Array comparative genomic hybridisation analysis of colorectal cancer shows prognostically relevant differential patterns of DNA copy number alterations in microsatellite stable and unstable tumours


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George Poulogiannis1, Koichi Ichimura1, Suet Y Leung2, Siu T Yuen2, Rifat Hamoudi1, Feijun Luo1, David Harrison3, V Peter Collins1, Andrew Wyllie1, Mark Arends1

1University of Cambridge, UK, 2University of Hong Kong, Hong Kong, 3University of Edinburgh, UK


Many, but not all, studies of colorectal cancer (CRC) have found that tumours with microsatellite instability have a better prognosis than microsatellite stable (MSS) cancers. To explore the basis of this, we analysed a series of CRC by array comparative genomic hybridisation (aCGH) at high resolution to identify DNA copy number changes with prognostic relevance.

DNA copy number changes were studied in 109 CRC including 13 with microsatellite instability at high frequency (MSI-H) and 96 MSS tumours, using aCGH at ~1Mbase resolution with a 2,904 element pan-genomic array. The frequency of copy number change was compared between tumours grouped according to microsatellite status, presence or absence of lymph node metastasis, recurrence, and long-term survival. The most significant differences (p<0.05) in DNA copy number changes between MSS and MSI-H CRCs were losses within chromosomes 8p, 17p and 18q and gains within 13q and 20q. Unsupervised hierarchical clustering of the genomic microarray data identified four groups I-IV, one of which (group II) was associated with significantly better prognosis than the other three, as previously reported. Further analysis of the prognostically relevant copy number changes identified a set of 23 clone loci, copy number changes of which were associated with aggressive growth behaviour including poor survival. Fourteen of these 23 clone loci showed significantly different copy number changes between MSS and MSI-H tumours, while the MSI-H tumours that do acquire changes to these clone loci have a poorer prognosis compared to those that do not, similar to the MSS group.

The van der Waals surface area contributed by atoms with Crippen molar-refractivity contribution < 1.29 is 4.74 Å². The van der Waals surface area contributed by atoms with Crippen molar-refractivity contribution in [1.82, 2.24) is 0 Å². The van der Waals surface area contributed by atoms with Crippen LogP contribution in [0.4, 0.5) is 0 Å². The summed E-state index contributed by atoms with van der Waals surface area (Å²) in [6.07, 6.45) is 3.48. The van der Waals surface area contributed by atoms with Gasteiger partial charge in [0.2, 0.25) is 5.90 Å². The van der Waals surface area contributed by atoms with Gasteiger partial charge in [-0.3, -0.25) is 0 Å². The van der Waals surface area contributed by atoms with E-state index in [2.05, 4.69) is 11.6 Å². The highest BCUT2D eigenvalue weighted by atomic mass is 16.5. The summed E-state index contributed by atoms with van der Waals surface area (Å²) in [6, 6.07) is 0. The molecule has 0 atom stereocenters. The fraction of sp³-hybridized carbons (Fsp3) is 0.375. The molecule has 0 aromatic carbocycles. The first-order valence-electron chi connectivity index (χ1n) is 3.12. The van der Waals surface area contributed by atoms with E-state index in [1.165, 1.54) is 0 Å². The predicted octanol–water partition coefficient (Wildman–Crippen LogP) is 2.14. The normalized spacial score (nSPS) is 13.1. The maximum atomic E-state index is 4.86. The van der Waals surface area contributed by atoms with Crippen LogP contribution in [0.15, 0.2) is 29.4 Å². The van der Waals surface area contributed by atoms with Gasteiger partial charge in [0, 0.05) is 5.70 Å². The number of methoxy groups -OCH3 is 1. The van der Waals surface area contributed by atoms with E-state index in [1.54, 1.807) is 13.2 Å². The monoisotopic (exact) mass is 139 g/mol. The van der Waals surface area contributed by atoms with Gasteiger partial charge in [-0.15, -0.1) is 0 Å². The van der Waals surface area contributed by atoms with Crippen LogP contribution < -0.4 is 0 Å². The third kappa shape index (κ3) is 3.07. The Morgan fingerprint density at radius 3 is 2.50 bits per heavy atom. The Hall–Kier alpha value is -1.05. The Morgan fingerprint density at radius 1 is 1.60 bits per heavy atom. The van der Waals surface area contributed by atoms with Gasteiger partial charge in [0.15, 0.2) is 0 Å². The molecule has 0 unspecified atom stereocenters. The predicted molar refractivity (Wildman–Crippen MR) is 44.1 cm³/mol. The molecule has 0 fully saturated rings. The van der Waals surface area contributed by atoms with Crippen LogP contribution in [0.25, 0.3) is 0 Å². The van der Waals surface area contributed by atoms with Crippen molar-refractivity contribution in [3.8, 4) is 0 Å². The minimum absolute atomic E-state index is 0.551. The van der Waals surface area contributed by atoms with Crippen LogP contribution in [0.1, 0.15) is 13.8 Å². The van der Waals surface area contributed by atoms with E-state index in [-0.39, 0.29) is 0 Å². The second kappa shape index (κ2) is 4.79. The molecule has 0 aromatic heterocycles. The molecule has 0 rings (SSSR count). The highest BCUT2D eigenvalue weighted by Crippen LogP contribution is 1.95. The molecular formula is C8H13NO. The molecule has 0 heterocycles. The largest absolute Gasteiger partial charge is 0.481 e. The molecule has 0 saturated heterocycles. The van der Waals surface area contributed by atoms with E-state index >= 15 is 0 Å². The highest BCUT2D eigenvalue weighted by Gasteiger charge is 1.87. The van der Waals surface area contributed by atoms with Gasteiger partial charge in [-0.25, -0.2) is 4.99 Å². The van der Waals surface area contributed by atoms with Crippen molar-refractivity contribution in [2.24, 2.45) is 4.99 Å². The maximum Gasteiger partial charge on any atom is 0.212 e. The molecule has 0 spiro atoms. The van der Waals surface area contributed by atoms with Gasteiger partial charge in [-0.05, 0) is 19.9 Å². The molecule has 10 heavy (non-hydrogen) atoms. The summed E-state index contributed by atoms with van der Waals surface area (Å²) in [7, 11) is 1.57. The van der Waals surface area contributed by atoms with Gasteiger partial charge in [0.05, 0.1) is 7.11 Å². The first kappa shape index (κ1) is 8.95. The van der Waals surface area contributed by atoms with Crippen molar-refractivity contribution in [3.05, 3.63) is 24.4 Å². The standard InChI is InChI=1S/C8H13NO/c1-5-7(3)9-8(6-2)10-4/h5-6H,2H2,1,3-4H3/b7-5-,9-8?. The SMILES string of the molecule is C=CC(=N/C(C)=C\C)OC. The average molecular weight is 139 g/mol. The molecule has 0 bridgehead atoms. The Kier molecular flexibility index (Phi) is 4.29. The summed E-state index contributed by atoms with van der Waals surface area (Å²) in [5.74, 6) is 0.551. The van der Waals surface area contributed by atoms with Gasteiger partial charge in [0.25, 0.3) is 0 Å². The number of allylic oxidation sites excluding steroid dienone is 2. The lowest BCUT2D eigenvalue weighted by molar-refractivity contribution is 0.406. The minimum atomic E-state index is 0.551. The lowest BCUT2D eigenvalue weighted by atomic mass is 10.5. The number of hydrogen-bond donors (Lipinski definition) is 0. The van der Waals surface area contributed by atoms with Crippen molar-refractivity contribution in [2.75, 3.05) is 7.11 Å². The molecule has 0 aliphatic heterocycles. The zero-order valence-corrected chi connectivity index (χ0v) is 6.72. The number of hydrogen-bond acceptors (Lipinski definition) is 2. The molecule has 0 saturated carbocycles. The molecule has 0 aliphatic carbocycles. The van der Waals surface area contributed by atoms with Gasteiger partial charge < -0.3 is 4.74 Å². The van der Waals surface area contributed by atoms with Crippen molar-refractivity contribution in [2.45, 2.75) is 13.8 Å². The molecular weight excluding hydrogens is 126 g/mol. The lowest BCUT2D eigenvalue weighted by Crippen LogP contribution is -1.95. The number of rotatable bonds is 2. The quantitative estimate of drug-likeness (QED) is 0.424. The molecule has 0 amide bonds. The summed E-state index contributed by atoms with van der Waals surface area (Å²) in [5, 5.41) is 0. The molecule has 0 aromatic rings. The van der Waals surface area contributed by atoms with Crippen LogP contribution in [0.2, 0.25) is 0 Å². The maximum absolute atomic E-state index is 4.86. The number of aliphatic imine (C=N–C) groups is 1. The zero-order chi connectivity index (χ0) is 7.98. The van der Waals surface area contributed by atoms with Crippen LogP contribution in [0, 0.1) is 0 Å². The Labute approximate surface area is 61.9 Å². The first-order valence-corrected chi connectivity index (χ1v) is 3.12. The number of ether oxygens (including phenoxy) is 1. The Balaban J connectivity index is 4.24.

Prognostic information is provided by DNA copy number analysis of colorectal cancers. The controversial relationship of MSI-H with better prognosis than MSS tumours may be explained by differential association with copy number change at particular loci.